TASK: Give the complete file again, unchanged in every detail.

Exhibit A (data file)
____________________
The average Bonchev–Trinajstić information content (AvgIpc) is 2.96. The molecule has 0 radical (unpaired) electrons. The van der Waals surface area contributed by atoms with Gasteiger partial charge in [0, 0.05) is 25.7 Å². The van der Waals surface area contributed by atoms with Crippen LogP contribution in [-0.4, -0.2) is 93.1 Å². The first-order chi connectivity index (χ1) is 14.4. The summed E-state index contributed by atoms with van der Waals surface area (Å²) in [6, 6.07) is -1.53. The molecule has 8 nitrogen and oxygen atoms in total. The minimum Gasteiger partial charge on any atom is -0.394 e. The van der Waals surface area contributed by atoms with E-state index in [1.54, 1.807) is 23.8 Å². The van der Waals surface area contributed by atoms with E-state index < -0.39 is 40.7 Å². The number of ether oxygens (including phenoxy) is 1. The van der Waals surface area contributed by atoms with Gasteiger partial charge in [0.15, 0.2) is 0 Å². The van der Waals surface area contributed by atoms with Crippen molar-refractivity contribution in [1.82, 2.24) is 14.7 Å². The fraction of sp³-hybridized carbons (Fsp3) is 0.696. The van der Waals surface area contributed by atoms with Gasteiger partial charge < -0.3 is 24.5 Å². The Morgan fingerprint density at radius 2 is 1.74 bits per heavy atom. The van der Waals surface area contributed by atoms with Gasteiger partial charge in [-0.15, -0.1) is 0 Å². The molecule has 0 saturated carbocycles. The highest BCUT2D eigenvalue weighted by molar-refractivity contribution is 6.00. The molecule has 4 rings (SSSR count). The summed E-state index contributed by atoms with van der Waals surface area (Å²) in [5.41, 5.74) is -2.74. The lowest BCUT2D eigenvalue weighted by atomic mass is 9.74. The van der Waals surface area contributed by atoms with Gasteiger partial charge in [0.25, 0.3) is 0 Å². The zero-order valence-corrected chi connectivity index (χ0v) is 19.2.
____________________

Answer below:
The average Bonchev–Trinajstić information content (AvgIpc) is 2.96. The molecule has 0 radical (unpaired) electrons. The van der Waals surface area contributed by atoms with Gasteiger partial charge in [0, 0.05) is 25.7 Å². The van der Waals surface area contributed by atoms with Crippen LogP contribution in [-0.4, -0.2) is 93.1 Å². The first-order chi connectivity index (χ1) is 14.4. The summed E-state index contributed by atoms with van der Waals surface area (Å²) in [6, 6.07) is -1.53. The molecule has 8 nitrogen and oxygen atoms in total. The minimum Gasteiger partial charge on any atom is -0.394 e. The van der Waals surface area contributed by atoms with E-state index in [1.54, 1.807) is 23.8 Å². The van der Waals surface area contributed by atoms with E-state index < -0.39 is 40.7 Å². The number of ether oxygens (including phenoxy) is 1. The van der Waals surface area contributed by atoms with Gasteiger partial charge in [0.15, 0.2) is 0 Å². The van der Waals surface area contributed by atoms with Crippen molar-refractivity contribution in [1.82, 2.24) is 14.7 Å². The fraction of sp³-hybridized carbons (Fsp3) is 0.696. The van der Waals surface area contributed by atoms with Gasteiger partial charge < -0.3 is 24.5 Å². The Morgan fingerprint density at radius 2 is 1.74 bits per heavy atom. The van der Waals surface area contributed by atoms with Gasteiger partial charge in [-0.15, -0.1) is 0 Å². The molecule has 0 saturated carbocycles. The highest BCUT2D eigenvalue weighted by molar-refractivity contribution is 6.00. The molecule has 4 rings (SSSR count). The summed E-state index contributed by atoms with van der Waals surface area (Å²) in [5.41, 5.74) is -2.74. The lowest BCUT2D eigenvalue weighted by atomic mass is 9.74. The van der Waals surface area contributed by atoms with Gasteiger partial charge in [0.25, 0.3) is 0 Å². The zero-order valence-corrected chi connectivity index (χ0v) is 19.2.